From the Wiki:

If the attacker has the majority of computer power, "the attacker can't reverse other people's transactions without their cooperation."

I don't quite understand why this must be the case. Let's say attacker wants to undo a transaction k that happens at block i. Why can't an attacker with a majority of hashing power start mining a block j originating with block i-1 that includes everything but k? Then, the attacker will succeed in the long run and the transaction k no longer appears in the longest chain, right? So I'm not quite sure why you cannot reverse other people's transactions in a majority attack.

Diagram for clarity:

     -i(includes k)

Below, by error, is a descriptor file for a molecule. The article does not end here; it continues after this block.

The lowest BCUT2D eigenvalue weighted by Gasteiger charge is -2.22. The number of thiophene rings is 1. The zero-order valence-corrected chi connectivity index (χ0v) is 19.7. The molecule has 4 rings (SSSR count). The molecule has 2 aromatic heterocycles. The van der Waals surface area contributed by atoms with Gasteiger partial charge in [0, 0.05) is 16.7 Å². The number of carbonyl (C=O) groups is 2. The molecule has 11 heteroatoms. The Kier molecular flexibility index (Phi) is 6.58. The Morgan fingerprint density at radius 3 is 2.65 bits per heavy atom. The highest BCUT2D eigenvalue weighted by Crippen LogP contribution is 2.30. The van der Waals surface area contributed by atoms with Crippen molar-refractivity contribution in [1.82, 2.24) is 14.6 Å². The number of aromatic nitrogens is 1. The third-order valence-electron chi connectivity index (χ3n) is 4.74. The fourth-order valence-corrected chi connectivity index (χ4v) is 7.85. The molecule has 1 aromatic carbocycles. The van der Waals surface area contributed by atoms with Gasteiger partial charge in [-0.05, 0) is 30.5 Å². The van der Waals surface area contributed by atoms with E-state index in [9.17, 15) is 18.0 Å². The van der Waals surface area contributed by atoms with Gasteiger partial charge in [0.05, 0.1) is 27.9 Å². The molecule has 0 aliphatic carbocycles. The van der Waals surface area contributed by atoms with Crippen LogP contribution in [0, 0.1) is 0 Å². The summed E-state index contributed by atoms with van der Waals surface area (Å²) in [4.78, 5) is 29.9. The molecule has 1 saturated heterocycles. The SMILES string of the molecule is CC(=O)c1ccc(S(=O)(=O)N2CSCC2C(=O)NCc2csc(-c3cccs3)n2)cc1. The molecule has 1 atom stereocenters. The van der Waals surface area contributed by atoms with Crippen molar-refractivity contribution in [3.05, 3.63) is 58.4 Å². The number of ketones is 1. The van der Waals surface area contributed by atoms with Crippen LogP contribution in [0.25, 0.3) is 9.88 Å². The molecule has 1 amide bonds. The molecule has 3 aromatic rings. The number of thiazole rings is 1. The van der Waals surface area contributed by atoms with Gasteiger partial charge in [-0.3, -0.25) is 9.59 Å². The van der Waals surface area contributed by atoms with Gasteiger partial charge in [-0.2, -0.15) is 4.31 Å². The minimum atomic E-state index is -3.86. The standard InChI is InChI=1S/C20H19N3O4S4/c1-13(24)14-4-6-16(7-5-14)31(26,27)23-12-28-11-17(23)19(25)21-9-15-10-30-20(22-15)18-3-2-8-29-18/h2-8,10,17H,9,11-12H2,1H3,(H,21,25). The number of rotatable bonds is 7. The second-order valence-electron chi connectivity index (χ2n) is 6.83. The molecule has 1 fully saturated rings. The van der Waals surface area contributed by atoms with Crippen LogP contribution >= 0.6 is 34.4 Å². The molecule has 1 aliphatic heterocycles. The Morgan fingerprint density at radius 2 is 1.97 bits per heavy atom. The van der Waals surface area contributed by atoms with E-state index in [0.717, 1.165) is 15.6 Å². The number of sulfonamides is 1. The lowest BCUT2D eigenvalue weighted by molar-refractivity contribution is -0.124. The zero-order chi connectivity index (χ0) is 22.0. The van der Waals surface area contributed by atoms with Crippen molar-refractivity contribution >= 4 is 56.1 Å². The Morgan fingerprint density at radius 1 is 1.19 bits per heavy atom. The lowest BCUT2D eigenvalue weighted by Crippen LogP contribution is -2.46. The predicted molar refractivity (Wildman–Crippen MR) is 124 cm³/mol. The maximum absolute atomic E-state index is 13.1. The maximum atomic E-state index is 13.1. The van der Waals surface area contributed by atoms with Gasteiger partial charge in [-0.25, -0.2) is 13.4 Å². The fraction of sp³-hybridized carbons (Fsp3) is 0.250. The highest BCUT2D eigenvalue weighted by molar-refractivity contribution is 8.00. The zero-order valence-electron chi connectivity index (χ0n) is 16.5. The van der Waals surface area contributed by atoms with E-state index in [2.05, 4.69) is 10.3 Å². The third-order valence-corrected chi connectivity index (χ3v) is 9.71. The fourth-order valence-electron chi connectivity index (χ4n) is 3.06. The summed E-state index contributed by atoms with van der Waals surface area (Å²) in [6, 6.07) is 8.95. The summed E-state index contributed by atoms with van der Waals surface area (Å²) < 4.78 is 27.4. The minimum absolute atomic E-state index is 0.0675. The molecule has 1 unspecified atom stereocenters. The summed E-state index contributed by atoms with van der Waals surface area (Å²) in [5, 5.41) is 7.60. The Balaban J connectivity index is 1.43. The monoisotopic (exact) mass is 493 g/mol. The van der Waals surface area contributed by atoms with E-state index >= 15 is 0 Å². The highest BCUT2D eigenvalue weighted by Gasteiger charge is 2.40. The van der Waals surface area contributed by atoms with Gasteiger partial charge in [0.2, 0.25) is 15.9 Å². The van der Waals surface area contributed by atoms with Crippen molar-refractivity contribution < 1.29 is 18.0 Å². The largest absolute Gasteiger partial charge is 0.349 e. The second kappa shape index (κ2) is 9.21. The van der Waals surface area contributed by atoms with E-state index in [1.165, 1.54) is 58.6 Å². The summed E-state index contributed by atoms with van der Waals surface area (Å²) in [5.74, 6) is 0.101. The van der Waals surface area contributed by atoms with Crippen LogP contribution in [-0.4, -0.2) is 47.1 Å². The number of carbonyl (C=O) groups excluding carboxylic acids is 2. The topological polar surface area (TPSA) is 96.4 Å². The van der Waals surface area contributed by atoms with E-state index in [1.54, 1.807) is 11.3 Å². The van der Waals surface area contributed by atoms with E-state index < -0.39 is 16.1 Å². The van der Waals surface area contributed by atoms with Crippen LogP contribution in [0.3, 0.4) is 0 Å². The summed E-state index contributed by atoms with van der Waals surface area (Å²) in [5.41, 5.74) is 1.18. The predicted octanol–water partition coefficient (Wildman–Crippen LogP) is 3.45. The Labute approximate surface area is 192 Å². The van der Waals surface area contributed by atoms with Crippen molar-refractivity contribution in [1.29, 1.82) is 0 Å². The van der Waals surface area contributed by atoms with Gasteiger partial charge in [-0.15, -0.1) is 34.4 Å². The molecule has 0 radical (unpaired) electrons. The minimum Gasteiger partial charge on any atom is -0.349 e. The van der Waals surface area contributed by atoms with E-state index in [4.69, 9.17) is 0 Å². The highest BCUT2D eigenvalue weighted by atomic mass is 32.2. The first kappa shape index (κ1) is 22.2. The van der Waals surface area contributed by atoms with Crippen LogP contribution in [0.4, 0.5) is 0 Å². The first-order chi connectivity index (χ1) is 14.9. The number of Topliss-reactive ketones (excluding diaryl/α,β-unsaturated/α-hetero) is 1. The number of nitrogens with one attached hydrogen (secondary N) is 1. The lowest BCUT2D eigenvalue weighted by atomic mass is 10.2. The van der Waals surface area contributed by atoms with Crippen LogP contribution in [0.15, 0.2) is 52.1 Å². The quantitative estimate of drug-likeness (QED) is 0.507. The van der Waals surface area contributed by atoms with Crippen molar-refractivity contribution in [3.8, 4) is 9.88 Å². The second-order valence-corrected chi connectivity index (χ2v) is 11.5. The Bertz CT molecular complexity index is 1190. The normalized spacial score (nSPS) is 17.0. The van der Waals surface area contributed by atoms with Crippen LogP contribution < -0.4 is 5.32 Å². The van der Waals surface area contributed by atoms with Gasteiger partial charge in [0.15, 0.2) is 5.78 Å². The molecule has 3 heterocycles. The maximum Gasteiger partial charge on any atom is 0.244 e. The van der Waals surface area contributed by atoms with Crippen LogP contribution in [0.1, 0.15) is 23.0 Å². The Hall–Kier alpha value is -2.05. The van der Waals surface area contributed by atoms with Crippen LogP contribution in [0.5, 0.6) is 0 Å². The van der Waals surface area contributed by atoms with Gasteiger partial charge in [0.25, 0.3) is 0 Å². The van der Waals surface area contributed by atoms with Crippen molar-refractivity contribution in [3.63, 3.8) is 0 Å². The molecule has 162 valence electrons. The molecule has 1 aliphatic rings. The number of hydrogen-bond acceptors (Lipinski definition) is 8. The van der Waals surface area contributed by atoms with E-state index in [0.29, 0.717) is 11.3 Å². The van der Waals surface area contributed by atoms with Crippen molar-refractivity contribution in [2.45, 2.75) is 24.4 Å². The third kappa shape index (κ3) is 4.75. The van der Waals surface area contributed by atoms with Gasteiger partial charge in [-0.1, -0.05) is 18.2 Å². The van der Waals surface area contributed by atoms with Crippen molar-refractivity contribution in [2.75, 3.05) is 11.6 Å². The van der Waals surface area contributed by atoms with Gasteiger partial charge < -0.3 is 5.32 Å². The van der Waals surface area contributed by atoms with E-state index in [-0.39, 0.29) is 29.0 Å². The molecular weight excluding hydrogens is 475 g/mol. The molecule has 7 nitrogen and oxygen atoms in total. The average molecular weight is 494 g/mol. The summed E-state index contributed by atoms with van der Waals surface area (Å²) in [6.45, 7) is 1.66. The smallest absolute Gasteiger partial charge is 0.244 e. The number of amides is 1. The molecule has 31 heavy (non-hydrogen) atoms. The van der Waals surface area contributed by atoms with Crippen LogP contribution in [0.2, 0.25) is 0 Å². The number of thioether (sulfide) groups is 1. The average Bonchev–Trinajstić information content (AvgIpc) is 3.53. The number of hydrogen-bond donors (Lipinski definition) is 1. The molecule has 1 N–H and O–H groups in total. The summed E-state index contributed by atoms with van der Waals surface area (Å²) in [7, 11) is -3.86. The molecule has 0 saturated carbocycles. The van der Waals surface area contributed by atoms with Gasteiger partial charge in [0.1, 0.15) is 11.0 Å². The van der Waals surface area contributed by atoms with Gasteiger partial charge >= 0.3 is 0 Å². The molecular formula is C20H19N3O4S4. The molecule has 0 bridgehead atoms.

-j(does not include k)...(this chain should be longer w/ majority computing power)

1 Answer 1


I believe what the wiki is implying, is that the other user's transactions won't be double spent. Because the attacker does not have the other user's private keys, he can't spend his coins to a new transaction during the attack. He could prevent those transactions from going into blocks, but still has no access to the coins. That's what I think is meant by "without their cooperation".

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